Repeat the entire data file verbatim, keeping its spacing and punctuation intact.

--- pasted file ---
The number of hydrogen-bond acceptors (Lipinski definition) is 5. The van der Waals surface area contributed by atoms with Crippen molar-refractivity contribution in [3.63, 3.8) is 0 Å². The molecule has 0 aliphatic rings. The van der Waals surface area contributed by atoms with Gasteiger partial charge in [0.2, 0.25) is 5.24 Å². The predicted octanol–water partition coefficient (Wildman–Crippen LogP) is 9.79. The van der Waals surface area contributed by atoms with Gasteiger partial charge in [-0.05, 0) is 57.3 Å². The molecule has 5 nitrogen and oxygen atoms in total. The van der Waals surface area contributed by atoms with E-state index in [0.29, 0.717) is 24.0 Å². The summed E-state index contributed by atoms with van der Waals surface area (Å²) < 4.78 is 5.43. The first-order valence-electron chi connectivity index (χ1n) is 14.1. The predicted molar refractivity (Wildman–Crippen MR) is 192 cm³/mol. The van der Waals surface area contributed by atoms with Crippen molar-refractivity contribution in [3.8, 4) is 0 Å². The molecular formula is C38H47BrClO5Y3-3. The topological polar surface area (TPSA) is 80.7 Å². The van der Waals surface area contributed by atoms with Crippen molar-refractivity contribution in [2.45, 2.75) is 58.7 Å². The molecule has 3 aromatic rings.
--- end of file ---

The number of hydrogen-bond acceptors (Lipinski definition) is 5. The van der Waals surface area contributed by atoms with Crippen molar-refractivity contribution in [3.63, 3.8) is 0 Å². The molecule has 0 aliphatic rings. The van der Waals surface area contributed by atoms with Gasteiger partial charge in [0.2, 0.25) is 5.24 Å². The predicted octanol–water partition coefficient (Wildman–Crippen LogP) is 9.79. The van der Waals surface area contributed by atoms with Gasteiger partial charge in [-0.05, 0) is 57.3 Å². The molecule has 5 nitrogen and oxygen atoms in total. The van der Waals surface area contributed by atoms with E-state index in [0.29, 0.717) is 24.0 Å². The summed E-state index contributed by atoms with van der Waals surface area (Å²) < 4.78 is 5.43. The first-order valence-electron chi connectivity index (χ1n) is 14.1. The predicted molar refractivity (Wildman–Crippen MR) is 192 cm³/mol. The van der Waals surface area contributed by atoms with Crippen molar-refractivity contribution in [3.8, 4) is 0 Å². The molecular formula is C38H47BrClO5Y3-3. The topological polar surface area (TPSA) is 80.7 Å². The van der Waals surface area contributed by atoms with Crippen molar-refractivity contribution in [2.45, 2.75) is 58.7 Å². The molecule has 3 aromatic rings.